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Integrating Immune Checkpoint Blockade with Anti-Neo/Mutated Antigens Reactivity to Increase the Clinical Outcome of Immunotherapy

Italian Network for Bio-therapy of Tumors-(NIBIT)-Laboratory, c/o University Hospital of Siena, V. le Bracci, 16, Siena 53100, Italy
Division of Medical Oncology and Immunotherapy, University Hospital of Siena, V. le Bracci, 16, Siena 53100, Italy
Author to whom correspondence should be addressed.
Vaccines 2015, 3(2), 420-428;
Submission received: 1 April 2015 / Revised: 11 May 2015 / Accepted: 13 May 2015 / Published: 21 May 2015
(This article belongs to the Special Issue Cancer Vaccines)


Antibodies to immune checkpoints have entered the clinical arena and have been shown to provide a clinical benefit for metastatic melanoma and, possibly, for other tumors as well. In this review paper we summarize this therapeutic activity and underline the functional mechanisms that may be involved. Among them, we discuss the so far neglected role of tumor-associated antigens (TAAs) deriving from tumor somatic mutations and summarize the results of recent trials showing the immunogenic strength of such TAAs which can be specifically targeted by T cells activated by immune checkpoint antibodies. Finally we discuss new immunotherapy approaches that involve the combination of self/shared- or neo-TAAs-based vaccines and immune checkpoint blockade antibodies, to increase the clinical response of metastatic melanoma patients.

1. Introduction

Immune Checkpoint Blockade Agents in Human Solid Tumors

In the last few years several new immune checkpoint blockade agents targeting either the Cytotoxic T-Lymphocyte Antigen 4 (CTLA-4) or the Programmed Death 1 (PD-1)/Programmed Death Ligand 1 (PD-L1) signaling, have been developed and some of them already approved for clinical use by regulatory agencies in Europe and/or USA (e.g., Ipilimumab, Nivolumab, Pembrolizumab). The mechanism of immune checkpoint antibodies is still an area of research but may involve the activation of TAA-specific T effector cells [1] and promoting their in vivo survival [2] and migration to tumors [3] with no need to down-regulate T regulatory cells. This process is even more strongly induced when combinations of different antibodies are used (e.g., ipilimumab combined with anti-PD-1 or anti-PD-L1; [4,5,6]) as documented in murine systems [7] and appears to involve the release of IL-2 and proliferation of T lymphocytes within the tumor microenvironment (MEV) [8].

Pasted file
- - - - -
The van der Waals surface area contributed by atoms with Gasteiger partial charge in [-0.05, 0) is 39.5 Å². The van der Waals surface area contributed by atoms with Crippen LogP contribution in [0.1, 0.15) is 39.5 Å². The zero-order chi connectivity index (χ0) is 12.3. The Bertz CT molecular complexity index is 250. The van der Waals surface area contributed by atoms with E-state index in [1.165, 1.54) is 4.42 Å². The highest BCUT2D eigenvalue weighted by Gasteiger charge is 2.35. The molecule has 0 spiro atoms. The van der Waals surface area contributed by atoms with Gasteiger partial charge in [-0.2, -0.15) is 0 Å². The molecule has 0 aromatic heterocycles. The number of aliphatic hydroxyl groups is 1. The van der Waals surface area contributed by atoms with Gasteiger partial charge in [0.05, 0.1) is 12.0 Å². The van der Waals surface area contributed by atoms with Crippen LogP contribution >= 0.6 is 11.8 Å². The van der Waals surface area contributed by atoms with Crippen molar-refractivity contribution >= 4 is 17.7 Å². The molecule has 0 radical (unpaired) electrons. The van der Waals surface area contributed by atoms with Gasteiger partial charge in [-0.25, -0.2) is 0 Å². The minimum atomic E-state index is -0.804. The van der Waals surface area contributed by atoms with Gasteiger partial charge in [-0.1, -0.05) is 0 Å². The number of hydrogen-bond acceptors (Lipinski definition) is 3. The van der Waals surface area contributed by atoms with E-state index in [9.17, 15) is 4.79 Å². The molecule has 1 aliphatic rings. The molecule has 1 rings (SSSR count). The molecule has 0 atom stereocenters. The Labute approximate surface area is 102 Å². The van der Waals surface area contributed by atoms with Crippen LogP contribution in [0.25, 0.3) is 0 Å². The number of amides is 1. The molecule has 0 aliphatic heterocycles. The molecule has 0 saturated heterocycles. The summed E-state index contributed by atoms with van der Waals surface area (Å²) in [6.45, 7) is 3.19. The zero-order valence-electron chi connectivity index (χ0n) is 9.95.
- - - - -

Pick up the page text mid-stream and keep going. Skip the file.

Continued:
Since tumor MEV is immunosuppressive, it is not yet clear how checkpoint antibodies can overcome such an immune suppression. However, even in animal models, as shown in the early studies by Allison’s group [9,10], it was not established the quantity and quality of TAAs targeted in mice in which regressions of the transplantable B16 melanoma or sarcomas after CTLA-4 blockade were observed. The CTLA-4–/– gene-deleted mice developed autoimmunity against different tissues, thus one could argue that many self/differentiation TAAs can be targeted by checkpoint blockade. The variety of clinical trials in which the anti-melanoma activity of immune checkpoint antibodies was demonstrated [11,12,13,14,15], however, showed that a good proportion of patients were only partially susceptible to this treatment with a subpopulation of them being even completely resistant to checkpoint blockade antibodies. Since recent studies showed that T lymphocytes reactive against somatically mutated neo-TAAs could be isolated from patients clinically responding to ipilimumab, we propose that the variability of the clinical response at the single patient level may depend on the frequency and the immunogenicity of his TAA repertoire (see below).
We also suggest that the expression of a large number of neo/mutated TAAs could be relevant even in the context of different immunotherapy approaches such as peptide antigen-based vaccination that can mimic the anti-tumor T-cell activation, and immune checkpoint antibodies, that can potentiate the previously induced immune responses.